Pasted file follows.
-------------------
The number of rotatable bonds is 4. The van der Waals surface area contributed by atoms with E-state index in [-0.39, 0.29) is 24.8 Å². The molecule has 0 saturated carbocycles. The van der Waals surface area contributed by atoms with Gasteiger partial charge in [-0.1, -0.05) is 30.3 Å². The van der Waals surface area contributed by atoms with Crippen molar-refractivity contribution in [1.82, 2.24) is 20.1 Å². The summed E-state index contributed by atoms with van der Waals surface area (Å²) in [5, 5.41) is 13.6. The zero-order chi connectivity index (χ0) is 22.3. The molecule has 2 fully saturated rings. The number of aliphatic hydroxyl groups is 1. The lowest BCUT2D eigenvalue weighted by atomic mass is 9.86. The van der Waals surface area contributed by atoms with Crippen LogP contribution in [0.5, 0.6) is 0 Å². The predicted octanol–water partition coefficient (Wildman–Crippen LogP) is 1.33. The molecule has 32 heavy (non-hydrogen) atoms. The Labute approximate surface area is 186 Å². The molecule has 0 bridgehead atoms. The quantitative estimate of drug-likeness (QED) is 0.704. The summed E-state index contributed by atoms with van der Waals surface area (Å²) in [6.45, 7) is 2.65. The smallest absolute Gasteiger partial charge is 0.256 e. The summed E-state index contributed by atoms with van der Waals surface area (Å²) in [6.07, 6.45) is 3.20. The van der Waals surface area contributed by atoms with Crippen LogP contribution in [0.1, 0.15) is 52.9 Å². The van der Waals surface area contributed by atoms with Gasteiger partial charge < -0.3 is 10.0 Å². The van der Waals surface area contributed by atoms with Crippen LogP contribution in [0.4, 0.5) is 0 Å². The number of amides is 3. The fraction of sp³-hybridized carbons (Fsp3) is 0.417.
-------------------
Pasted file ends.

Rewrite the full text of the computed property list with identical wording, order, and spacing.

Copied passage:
The number of rotatable bonds is 4. The van der Waals surface area contributed by atoms with E-state index in [-0.39, 0.29) is 24.8 Å². The molecule has 0 saturated carbocycles. The van der Waals surface area contributed by atoms with Gasteiger partial charge in [-0.1, -0.05) is 30.3 Å². The van der Waals surface area contributed by atoms with Crippen molar-refractivity contribution in [1.82, 2.24) is 20.1 Å². The summed E-state index contributed by atoms with van der Waals surface area (Å²) in [5, 5.41) is 13.6. The zero-order chi connectivity index (χ0) is 22.3. The molecule has 2 fully saturated rings. The number of aliphatic hydroxyl groups is 1. The lowest BCUT2D eigenvalue weighted by atomic mass is 9.86. The van der Waals surface area contributed by atoms with Crippen LogP contribution in [0.5, 0.6) is 0 Å². The predicted octanol–water partition coefficient (Wildman–Crippen LogP) is 1.33. The molecule has 32 heavy (non-hydrogen) atoms. The Labute approximate surface area is 186 Å². The molecule has 0 bridgehead atoms. The quantitative estimate of drug-likeness (QED) is 0.704. The summed E-state index contributed by atoms with van der Waals surface area (Å²) in [6.45, 7) is 2.65. The smallest absolute Gasteiger partial charge is 0.256 e. The summed E-state index contributed by atoms with van der Waals surface area (Å²) in [6.07, 6.45) is 3.20. The van der Waals surface area contributed by atoms with Crippen LogP contribution in [0.1, 0.15) is 52.9 Å². The van der Waals surface area contributed by atoms with Gasteiger partial charge < -0.3 is 10.0 Å². The van der Waals surface area contributed by atoms with Crippen LogP contribution in [0.4, 0.5) is 0 Å². The number of amides is 3. The fraction of sp³-hybridized carbons (Fsp3) is 0.417.